Honoring Nations: Stephen Cornell: The Growth of Honoring Nations
Cornell, Stephen. "The Growth of Honoring Nations." Honoring Nations symposium. Harvard Project on American Indian Economic Development, John F. Kennedy School of Government, Harvard University. Cambridge, Massachusetts. September 17, 2009. Presentation.
"Thanks, Megan [Hill]. It really is a pleasure to be here with all of you and thank you for doing us the honor of coming and participating in this. And on behalf of the Harvard Project on American Indian Economic Development and our partner organization the Native Nations Institute at the University of Arizona, I want to welcome you to this fourth symposium on Honoring Nations. It's a chance to think about and learn from each other, from the remarkable work that you all are doing, as Indian nations reclaim control over their own futures.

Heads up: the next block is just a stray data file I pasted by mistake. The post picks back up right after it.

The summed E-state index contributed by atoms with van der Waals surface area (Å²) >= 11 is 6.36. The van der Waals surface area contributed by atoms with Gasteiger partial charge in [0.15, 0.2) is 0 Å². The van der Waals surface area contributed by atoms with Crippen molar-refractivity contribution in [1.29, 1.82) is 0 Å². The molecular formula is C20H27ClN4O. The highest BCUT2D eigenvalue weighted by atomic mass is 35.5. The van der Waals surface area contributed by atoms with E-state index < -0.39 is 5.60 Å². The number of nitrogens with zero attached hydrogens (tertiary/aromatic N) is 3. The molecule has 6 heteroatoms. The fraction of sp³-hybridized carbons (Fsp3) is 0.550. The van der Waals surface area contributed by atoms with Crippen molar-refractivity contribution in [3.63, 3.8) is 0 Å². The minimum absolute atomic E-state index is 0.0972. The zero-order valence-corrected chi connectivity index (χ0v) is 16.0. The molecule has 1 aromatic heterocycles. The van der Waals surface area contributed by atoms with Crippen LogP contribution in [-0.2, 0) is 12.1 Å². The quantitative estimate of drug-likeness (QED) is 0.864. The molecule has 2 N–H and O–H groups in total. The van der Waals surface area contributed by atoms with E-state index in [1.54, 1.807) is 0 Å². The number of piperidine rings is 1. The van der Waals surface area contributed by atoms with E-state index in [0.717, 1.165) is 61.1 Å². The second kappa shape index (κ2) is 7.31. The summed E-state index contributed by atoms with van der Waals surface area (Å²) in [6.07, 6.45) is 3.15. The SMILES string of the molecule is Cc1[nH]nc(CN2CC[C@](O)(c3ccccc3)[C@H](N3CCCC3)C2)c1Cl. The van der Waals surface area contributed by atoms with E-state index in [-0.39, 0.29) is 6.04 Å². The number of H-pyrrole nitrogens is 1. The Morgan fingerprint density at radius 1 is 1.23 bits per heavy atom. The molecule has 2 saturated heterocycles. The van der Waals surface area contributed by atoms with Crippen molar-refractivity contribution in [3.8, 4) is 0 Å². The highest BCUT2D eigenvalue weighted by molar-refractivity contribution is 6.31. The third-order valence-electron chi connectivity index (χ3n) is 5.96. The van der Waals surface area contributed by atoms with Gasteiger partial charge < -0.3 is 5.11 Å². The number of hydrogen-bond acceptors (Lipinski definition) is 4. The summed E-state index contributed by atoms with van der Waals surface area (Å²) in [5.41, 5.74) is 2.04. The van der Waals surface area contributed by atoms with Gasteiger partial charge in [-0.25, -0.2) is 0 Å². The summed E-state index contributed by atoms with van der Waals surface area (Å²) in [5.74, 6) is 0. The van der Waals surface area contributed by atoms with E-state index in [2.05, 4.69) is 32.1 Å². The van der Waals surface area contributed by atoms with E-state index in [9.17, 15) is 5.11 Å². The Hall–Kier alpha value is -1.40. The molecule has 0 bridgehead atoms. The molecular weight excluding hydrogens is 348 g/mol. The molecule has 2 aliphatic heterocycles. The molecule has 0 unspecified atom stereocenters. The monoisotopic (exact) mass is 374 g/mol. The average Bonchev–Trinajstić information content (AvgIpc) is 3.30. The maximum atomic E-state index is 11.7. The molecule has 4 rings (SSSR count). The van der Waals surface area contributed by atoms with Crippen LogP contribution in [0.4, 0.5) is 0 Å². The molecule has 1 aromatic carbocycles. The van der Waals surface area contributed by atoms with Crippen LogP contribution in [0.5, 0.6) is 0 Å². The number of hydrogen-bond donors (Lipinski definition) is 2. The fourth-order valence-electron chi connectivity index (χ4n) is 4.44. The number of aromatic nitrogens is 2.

As Chief [Oren] Lyons said, this program is now 11 years old. That's seven cycles of awards honoring and celebrating governance in Indian Country. We've made awards to just over 100 programs. This is the fourth symposium to take stock and kind of think about what we're learning and what we're doing. And I have to tell you, I don't think any of us knew, when we started this 11 years ago, what we were getting into. I don't think we knew what a focus of pride and accomplishment this program would become. We weren't even sure what to call it. And I have to tell you a quick story. I remember -- I think it was 1998 -- a meeting in the offices of the Ford Foundation in New York -- the first meeting of what would become the Board of Governors of Honoring Nations -- and at the time this program was called Best Practices in American Indian Tribal Governance. And some of you, many of you I think, know Pete Zah, former President of the Navajo Nation and a member of the Board of Governors who unfortunately couldn't be here today. But Pete sat in this meeting and he said, 'I think we've got to do something about the name.' And we all said, 'Yeah? what have you got in mind.' And he says, 'You know, where I come from in Indian Country, when you say best practices what you think about is basketball. It's sort of like, you know, last night we had one of the best practices we've ever had.' 'Oh.' So he said, 'Can we do something about the name?' So we talked about it and over the next half hour or so came up with Honoring Contributions in the Governance of American Indian Nations, Honoring Nations for short. And in a way I think at that moment some of us -- certainly this is true for me -- realized for the first time maybe what we actually were doing. We were honoring, we were paying homage in a sense, to those nations, those of you in this room, who were reclaiming and kind of re-igniting an Indigenous tradition of governance, because that's what Honoring Nations is about. It's about an Indigenous tradition of self-rule, of governance, that is being reclaimed and reframed for the issues that your nations face today, and that's what we're really about.